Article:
Causes of Foot Fungus

Foot fungus, often also called athlete's foot, is a specific kind of fungi that grows on the outer layer of skin. The fungi are called dermatophytes and they need moist, sealed environments to flourish. The fungi are also contagious.

The Way It's Spread

Athlete's foot is spread in three ways: pets to human, contact with an infected surface, and skin-to-skin contact. With skin-to-skin contact the fungus is spread when an infected person touches an uninfected person. The infected person may not know they have the virus because they may not have symptoms or signs of an infection at the time of spreading the fungus.

The fungi are surprisingly strong and can survive on almost any surface including floors, bed linens, shoes, rugs and mats. It gets spread when someone touches the surface. Public places are especially bad for spreading the fungi so it's important to wear foot protection in places like swimming pools, communal baths, saunas and locker rooms.

Most people don't realize that pets can spread the fungus to humans. Many household pets can transmit foot fungi as well as other bacteria.


Once the foot fungus has been transferred to the skin on your feet, you will experience scaling, flaking and itching. Sometimes the skin will blister or crack causing raw tissue that can be very painful. Extreme cases of athlete's foot can cause significant swelling and inflammation. If the tissue becomes raw, there's always the chance of a secondary bacterial infection.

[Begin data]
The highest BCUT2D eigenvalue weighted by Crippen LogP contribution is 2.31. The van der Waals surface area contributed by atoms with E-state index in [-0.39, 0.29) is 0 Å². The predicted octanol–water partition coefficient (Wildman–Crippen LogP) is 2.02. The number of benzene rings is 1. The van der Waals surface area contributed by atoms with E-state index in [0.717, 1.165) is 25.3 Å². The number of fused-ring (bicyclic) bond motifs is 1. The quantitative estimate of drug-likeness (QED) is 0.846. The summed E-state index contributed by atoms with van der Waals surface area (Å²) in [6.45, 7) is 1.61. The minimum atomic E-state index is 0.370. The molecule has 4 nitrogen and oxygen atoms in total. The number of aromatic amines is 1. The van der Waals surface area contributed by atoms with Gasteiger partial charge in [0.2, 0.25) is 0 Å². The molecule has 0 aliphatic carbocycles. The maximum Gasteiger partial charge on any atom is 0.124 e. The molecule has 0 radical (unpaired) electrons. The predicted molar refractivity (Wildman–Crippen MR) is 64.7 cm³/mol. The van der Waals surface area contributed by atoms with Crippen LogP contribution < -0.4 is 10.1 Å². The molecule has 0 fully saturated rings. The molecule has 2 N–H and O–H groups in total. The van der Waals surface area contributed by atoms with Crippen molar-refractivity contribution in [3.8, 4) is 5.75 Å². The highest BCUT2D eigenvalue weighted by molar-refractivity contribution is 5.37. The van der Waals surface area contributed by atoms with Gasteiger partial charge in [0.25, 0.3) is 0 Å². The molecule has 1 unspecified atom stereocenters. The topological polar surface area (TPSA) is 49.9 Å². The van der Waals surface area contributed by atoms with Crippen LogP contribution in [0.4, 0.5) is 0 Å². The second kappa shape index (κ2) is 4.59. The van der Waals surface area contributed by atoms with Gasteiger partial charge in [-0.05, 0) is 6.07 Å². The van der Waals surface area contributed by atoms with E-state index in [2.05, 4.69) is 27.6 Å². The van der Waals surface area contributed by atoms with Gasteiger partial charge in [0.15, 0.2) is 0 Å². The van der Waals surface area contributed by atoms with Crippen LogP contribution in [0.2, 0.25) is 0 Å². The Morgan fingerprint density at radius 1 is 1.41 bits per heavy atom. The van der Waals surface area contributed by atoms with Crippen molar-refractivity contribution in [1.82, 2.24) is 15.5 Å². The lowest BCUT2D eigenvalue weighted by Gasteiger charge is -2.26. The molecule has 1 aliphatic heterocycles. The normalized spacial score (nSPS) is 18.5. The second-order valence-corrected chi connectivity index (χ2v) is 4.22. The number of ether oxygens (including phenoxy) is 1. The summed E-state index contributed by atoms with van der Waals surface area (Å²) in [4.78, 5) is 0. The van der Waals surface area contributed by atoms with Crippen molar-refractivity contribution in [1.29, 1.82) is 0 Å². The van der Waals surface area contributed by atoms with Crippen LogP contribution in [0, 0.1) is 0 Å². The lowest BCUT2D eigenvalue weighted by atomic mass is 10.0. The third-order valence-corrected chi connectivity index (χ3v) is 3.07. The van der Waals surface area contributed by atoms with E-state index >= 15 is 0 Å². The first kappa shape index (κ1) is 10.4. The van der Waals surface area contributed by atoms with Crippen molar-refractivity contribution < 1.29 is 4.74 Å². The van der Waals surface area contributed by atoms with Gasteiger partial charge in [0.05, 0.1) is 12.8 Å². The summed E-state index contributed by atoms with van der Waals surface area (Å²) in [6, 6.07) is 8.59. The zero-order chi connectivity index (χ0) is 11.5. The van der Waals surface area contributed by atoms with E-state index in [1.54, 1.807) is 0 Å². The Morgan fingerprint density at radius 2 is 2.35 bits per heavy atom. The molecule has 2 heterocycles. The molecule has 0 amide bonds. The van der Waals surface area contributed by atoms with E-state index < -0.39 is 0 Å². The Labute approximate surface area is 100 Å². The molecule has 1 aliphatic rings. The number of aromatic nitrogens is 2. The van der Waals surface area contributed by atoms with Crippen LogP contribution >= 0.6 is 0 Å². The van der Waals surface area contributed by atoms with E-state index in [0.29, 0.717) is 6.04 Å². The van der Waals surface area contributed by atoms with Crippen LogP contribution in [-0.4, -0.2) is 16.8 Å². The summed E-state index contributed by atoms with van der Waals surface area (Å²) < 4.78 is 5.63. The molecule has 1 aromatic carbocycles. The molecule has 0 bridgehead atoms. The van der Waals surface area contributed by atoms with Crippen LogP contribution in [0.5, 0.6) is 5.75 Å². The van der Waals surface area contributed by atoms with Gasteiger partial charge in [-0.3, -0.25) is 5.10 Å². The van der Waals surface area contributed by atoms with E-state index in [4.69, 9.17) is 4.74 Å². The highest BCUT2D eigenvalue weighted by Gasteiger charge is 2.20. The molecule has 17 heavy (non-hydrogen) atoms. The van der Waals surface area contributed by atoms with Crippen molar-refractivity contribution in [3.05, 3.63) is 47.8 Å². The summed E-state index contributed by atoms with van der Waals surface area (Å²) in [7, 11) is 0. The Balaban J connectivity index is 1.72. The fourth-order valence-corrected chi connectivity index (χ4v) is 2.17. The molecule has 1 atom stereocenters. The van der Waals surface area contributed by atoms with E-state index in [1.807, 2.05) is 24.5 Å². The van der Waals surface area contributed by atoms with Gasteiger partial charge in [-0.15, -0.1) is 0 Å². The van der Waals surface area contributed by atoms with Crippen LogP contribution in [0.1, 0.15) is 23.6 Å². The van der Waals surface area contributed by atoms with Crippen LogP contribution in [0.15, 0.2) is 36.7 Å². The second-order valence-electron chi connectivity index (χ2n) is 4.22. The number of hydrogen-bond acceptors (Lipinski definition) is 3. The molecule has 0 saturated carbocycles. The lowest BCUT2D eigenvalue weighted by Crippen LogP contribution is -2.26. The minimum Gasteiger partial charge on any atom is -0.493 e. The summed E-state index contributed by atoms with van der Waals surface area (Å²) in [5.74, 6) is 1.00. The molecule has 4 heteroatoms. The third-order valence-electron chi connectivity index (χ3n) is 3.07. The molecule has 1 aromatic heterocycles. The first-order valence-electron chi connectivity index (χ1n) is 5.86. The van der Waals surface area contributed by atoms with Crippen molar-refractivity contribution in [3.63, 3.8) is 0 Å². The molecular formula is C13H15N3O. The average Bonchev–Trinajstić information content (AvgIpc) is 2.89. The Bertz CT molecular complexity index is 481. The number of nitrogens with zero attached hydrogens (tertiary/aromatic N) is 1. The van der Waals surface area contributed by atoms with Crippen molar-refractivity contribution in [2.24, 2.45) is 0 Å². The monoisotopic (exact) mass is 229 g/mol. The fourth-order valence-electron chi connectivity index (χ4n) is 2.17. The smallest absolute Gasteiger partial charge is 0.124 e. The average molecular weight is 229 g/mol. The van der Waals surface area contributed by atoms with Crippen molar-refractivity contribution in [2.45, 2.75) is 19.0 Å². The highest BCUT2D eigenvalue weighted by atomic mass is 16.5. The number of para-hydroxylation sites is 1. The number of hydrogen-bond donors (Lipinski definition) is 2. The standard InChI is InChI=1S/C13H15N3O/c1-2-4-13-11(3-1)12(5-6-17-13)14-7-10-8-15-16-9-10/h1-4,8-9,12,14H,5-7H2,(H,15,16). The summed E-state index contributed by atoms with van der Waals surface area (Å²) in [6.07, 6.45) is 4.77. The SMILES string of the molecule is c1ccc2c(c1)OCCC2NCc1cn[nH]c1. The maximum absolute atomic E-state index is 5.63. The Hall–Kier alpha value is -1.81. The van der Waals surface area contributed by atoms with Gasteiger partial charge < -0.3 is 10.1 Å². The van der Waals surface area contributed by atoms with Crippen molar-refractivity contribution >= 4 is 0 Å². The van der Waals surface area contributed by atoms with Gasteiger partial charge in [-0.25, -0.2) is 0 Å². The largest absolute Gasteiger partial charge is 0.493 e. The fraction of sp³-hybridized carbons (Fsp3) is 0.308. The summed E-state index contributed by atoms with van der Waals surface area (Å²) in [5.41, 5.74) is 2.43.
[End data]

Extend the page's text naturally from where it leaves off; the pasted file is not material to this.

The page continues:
Foot fungus can cover the entire foot and sometimes the same fungi that causes athlete's foot can be spread to other areas of the body including the groin and other parts of the body. When this happens, the infection is called a different name like dhobi itch or jock itch.

Some people have complications like an allergic reaction to the fungi. The allergic reaction shows up in the form of vesicles or blisters on the arms, chest and hands.

Diagnosis and Treatment

Often a diagnosis can be made by a visual inspection. But if the case of foot fungus is severe, a doctor may complete a microscopy of potassium hydroxide where skin scrapings are collected and exposed to potassium chloride. Occasionally a biopsy is required.

Treatment involves over-the-counter or prescription topical creams. Sometimes antibiotics are prescribed for secondary infections. If the athlete's foot is caused by excessive sweating, medication may be prescribed to help reduce the sweating.


Wear footwear like a cheap pair of sandals when walking on moist public floors like pools and showers. Don't share towels. Keep footwear and feet as dry as possible to reduce the chance of the fungus thriving even if you do come into contact with it.